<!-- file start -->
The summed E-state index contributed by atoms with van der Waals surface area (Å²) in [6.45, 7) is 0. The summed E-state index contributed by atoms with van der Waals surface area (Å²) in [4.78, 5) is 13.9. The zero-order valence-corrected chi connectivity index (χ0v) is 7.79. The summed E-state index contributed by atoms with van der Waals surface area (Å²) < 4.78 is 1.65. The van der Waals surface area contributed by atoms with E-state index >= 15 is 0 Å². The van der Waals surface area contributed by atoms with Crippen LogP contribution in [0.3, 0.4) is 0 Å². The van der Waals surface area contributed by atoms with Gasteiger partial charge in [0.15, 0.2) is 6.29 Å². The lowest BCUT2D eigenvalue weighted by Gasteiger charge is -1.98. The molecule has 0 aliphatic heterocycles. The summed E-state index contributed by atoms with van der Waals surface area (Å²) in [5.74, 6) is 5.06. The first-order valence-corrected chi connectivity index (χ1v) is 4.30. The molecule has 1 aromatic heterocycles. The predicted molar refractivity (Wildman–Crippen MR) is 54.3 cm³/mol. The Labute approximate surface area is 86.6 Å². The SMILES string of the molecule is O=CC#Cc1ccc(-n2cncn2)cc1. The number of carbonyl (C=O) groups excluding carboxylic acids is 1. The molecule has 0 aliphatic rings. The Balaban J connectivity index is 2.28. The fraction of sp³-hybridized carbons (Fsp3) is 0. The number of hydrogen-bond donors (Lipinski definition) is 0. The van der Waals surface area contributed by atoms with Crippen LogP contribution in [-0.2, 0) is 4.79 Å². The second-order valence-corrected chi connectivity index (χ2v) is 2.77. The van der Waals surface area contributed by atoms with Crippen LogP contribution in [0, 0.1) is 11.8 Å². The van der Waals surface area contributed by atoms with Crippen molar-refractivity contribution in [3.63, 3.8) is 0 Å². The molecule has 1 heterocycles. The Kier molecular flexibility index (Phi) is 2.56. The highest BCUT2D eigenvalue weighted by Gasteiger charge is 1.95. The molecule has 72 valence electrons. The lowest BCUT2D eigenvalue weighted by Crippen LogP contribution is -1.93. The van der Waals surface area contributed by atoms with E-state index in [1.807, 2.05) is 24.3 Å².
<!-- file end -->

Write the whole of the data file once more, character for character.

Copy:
The summed E-state index contributed by atoms with van der Waals surface area (Å²) in [6.45, 7) is 0. The summed E-state index contributed by atoms with van der Waals surface area (Å²) in [4.78, 5) is 13.9. The zero-order valence-corrected chi connectivity index (χ0v) is 7.79. The summed E-state index contributed by atoms with van der Waals surface area (Å²) < 4.78 is 1.65. The van der Waals surface area contributed by atoms with E-state index >= 15 is 0 Å². The van der Waals surface area contributed by atoms with Crippen LogP contribution in [0.3, 0.4) is 0 Å². The van der Waals surface area contributed by atoms with Gasteiger partial charge in [0.15, 0.2) is 6.29 Å². The lowest BCUT2D eigenvalue weighted by Gasteiger charge is -1.98. The molecule has 0 aliphatic heterocycles. The summed E-state index contributed by atoms with van der Waals surface area (Å²) in [5.74, 6) is 5.06. The first-order valence-corrected chi connectivity index (χ1v) is 4.30. The molecule has 1 aromatic heterocycles. The predicted molar refractivity (Wildman–Crippen MR) is 54.3 cm³/mol. The Labute approximate surface area is 86.6 Å². The SMILES string of the molecule is O=CC#Cc1ccc(-n2cncn2)cc1. The number of carbonyl (C=O) groups excluding carboxylic acids is 1. The molecule has 0 aliphatic rings. The Balaban J connectivity index is 2.28. The fraction of sp³-hybridized carbons (Fsp3) is 0. The number of hydrogen-bond donors (Lipinski definition) is 0. The van der Waals surface area contributed by atoms with Crippen LogP contribution in [-0.2, 0) is 4.79 Å². The second-order valence-corrected chi connectivity index (χ2v) is 2.77. The van der Waals surface area contributed by atoms with Crippen LogP contribution in [0, 0.1) is 11.8 Å². The van der Waals surface area contributed by atoms with Crippen molar-refractivity contribution in [3.63, 3.8) is 0 Å². The molecule has 1 heterocycles. The Kier molecular flexibility index (Phi) is 2.56. The highest BCUT2D eigenvalue weighted by Gasteiger charge is 1.95. The molecule has 72 valence electrons. The lowest BCUT2D eigenvalue weighted by Crippen LogP contribution is -1.93. The van der Waals surface area contributed by atoms with E-state index in [1.807, 2.05) is 24.3 Å².